Hard Numbers: China’s economy expands, US prisoners decline, Tunisian PM quits, Hindu pilgrims go to Kashmir

3.2: China's economy grew 3.2 percent year-on-year in the second quarter of 2020, the only major economy to expand since the COVID-19 pandemic. The rebound was better than expected, but investors are concerned that it was mainly a result of heavy public spending on infrastructure.

8: The number of inmates in US federal and state prisons declined by more than 100,000 between March and June, an 8 percent drop. Many of these prisoners are low-level offenders and inmates with compromised health systems who were released to prevent the spread of the coronavirus in US penitentiaries.

15 million: Elyes Fakhfakh, the prime minister of Tunisia, stepped down on Wednesday after an independent lawmaker revealed that Fakhfakh owned shares in companies that had won state contracts worth about $15 million. His resignation has sparked uncertainty over the future of the coalition government led by the moderate Islamists of the Ennahda (Renaissance) Party.

500: Indian-administered Kashmir will allow Hindus to visit a Himalayan cave shrine, despite health concerns over COVID-19. Hundreds of thousands of people from across India normally take part in the annual Amarnath Yatra pilgrimage, but this year the trek will be limited to only 500 per day.

Civil rights activist Janet Murguía joins the 'That Made All the Difference' podcast to discuss her upbringing as the daughter of immigrant parents and how that experience informs her life's work advocating for Hispanic-Latino civil rights and battling systemic inequality.

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"Go ahead, take it," President Putin says to you.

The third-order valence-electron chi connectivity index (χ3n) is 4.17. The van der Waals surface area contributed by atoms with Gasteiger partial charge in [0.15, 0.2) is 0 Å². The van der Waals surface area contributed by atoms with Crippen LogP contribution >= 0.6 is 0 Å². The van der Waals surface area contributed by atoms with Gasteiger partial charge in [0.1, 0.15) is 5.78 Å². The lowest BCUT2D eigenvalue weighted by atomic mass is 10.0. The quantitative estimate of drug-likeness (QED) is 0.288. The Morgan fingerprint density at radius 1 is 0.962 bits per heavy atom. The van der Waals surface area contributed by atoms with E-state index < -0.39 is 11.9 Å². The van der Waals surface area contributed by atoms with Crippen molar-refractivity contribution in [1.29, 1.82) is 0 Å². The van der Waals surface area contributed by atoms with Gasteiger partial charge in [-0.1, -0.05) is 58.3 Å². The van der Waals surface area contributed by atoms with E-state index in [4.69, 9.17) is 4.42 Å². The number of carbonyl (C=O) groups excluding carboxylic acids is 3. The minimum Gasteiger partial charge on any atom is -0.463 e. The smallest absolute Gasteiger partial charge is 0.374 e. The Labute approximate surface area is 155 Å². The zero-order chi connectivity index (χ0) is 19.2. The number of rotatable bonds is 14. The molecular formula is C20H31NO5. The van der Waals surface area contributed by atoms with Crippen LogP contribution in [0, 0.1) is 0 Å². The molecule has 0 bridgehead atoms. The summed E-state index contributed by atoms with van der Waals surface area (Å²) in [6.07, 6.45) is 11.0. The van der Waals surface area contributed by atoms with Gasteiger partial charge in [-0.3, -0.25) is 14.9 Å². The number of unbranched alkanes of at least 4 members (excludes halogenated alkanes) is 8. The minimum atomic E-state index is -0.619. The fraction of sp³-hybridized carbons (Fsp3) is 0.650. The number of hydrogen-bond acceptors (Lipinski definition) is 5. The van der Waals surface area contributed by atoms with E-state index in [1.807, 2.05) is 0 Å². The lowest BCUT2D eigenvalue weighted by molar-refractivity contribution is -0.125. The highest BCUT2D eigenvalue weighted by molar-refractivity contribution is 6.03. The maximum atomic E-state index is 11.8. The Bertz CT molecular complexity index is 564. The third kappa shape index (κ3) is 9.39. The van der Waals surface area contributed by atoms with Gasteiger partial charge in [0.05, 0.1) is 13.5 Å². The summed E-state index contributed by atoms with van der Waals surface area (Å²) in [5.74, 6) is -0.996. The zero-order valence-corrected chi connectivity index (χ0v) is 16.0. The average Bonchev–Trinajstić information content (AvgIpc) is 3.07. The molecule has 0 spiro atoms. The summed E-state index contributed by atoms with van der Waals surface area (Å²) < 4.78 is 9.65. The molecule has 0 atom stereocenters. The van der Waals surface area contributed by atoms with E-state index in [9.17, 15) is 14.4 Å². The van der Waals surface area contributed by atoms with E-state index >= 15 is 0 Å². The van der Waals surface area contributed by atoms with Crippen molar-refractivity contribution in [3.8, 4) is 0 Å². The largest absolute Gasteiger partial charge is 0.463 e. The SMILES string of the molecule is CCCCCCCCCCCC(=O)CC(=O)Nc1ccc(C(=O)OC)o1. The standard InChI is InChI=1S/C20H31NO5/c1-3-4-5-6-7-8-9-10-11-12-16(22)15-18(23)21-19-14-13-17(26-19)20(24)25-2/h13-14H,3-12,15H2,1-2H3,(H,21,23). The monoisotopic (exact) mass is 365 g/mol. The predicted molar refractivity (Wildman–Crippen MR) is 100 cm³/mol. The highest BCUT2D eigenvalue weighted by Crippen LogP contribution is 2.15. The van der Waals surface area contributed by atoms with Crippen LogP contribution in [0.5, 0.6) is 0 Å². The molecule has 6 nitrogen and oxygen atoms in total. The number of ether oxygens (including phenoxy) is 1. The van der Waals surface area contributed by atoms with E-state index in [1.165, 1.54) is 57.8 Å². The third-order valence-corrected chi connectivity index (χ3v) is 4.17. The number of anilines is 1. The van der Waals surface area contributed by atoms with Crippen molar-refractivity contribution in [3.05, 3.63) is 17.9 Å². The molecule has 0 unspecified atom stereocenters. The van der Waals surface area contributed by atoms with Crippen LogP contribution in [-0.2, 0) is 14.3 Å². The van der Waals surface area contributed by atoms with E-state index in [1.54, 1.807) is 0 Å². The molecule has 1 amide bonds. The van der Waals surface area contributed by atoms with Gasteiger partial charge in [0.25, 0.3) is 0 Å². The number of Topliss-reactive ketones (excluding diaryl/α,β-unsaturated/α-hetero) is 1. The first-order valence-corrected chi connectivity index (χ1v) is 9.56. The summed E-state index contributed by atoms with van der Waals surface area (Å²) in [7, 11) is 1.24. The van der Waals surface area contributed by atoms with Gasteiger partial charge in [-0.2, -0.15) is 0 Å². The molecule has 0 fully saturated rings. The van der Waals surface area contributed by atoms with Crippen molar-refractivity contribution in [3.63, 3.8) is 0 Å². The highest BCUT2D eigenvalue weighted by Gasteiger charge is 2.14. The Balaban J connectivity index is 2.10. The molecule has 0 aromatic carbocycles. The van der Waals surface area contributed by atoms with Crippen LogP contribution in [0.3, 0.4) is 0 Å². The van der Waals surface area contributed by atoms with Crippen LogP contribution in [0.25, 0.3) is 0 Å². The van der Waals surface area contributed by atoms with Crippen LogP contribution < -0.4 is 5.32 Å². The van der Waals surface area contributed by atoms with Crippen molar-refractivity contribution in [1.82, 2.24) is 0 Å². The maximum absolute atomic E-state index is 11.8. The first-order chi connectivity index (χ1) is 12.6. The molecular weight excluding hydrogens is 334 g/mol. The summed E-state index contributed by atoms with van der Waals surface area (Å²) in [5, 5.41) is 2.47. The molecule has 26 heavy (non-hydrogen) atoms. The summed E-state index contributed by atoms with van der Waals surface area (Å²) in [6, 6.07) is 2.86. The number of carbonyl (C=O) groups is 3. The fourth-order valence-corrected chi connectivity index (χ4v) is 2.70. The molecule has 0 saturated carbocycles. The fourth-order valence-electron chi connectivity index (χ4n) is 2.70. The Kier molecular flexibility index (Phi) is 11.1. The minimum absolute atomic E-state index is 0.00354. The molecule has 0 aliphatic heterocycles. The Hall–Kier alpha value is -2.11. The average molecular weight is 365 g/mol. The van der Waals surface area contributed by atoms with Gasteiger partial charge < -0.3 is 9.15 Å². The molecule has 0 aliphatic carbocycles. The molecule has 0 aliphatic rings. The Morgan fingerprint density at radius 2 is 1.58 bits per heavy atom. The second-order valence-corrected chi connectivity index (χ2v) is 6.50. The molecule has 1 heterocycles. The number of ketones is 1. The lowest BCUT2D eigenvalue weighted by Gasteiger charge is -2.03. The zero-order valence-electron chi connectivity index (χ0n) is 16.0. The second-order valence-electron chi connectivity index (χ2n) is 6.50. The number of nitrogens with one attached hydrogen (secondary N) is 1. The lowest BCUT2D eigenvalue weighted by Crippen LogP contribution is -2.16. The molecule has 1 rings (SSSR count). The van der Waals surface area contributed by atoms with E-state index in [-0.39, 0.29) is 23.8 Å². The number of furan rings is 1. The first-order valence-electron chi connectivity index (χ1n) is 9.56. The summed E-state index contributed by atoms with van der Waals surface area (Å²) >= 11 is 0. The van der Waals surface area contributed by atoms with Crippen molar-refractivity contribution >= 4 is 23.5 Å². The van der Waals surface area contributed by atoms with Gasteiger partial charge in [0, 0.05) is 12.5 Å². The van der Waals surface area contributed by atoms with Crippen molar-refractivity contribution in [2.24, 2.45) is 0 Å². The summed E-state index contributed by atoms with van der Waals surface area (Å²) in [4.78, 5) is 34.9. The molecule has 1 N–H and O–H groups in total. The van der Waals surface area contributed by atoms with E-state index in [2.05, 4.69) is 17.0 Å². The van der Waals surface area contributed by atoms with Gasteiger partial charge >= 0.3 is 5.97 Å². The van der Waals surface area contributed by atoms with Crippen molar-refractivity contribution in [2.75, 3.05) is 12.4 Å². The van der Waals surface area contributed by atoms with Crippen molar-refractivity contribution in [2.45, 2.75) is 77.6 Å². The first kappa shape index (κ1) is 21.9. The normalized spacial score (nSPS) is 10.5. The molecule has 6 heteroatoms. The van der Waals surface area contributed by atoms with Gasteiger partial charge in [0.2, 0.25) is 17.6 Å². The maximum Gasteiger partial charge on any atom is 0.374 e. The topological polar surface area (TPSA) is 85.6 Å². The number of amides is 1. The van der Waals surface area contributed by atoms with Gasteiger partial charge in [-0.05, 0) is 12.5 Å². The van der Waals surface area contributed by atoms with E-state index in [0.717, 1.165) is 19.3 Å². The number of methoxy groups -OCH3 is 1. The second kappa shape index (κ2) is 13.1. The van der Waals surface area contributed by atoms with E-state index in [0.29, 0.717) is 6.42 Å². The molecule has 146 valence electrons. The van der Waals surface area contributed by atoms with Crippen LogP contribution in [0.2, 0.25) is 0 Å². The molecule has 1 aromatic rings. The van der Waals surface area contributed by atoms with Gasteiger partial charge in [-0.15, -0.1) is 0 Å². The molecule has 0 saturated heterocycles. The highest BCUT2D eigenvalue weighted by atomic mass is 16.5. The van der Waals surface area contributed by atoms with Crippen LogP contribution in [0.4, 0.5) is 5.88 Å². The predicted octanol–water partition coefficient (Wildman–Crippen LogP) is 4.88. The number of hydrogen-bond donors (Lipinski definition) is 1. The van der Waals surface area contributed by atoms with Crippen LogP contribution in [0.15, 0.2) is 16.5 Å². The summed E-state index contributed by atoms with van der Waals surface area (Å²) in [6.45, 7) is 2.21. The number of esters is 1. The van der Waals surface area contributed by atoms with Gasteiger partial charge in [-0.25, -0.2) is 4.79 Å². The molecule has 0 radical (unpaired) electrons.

"Take what?" you ask.

"This Covid vaccine," he continues, turning a small syringe over in his hands. "It's safe. Trust me. We… tested it on my daughter."

Would you do it? Russian President Vladimir Putin is betting that a lot of people will say yes. On Tuesday he announced that Russia has become the first country to register a COVID-19 vaccine, and that mass vaccinations will begin there in October.

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20.4: The UK economy is now officially in a recession for the first time in 11 years, after British economic growth plunged by 20.4 percent quarter-on-quarter from April to June 2020. The quarterly decline — attributed to the economic crisis fueled by the coronavirus pandemic ­— is double that of the US and second only to Spain's in Europe.

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Vietnam vs coronavirus (round 2): After going three months with no local transmissions of COVID-19, Vietnam is worried about a resurgence of the disease after a recent outbreak in the coastal city of Da Nang that has already spread to 11 other locations throughout the country. Authorities in Vietnam — widely considered a global success story in handling the pandemic thanks to its aggressive testing, contact-tracing and quarantines — believe the Da Nang outbreak is tied to an influx of domestic tourism there after lockdown restrictions were recently eased by the government. As a precaution, they have converted a 1,000-seat Da Nang sports stadium into a field hospital to treat the sick in case local hospitals become overwhelmed. More than 1,000 medical personnel, assisted by Cuban doctors, have been sent there to screen residents, and the capital Hanoi plans to test 72,000 people who recently returned from Da Nang. Will Vietnam prevail again in its second battle against COVID-19?

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"First off you have to say, it's not just one epidemic. There are many outbreaks. All epidemiology is local, just like politics," former CDC director Dr. Frieden told Ian Bremmer. He expressed concerns that, although COVID-19 is relatively under control in the Northeast, outbreaks continue to rage across the South and Southwest. The real failure, Frieden argues, is at the federal level where nearly six months into a pandemic Washington still lacks the data required to understand the virus' spread, let alone control it.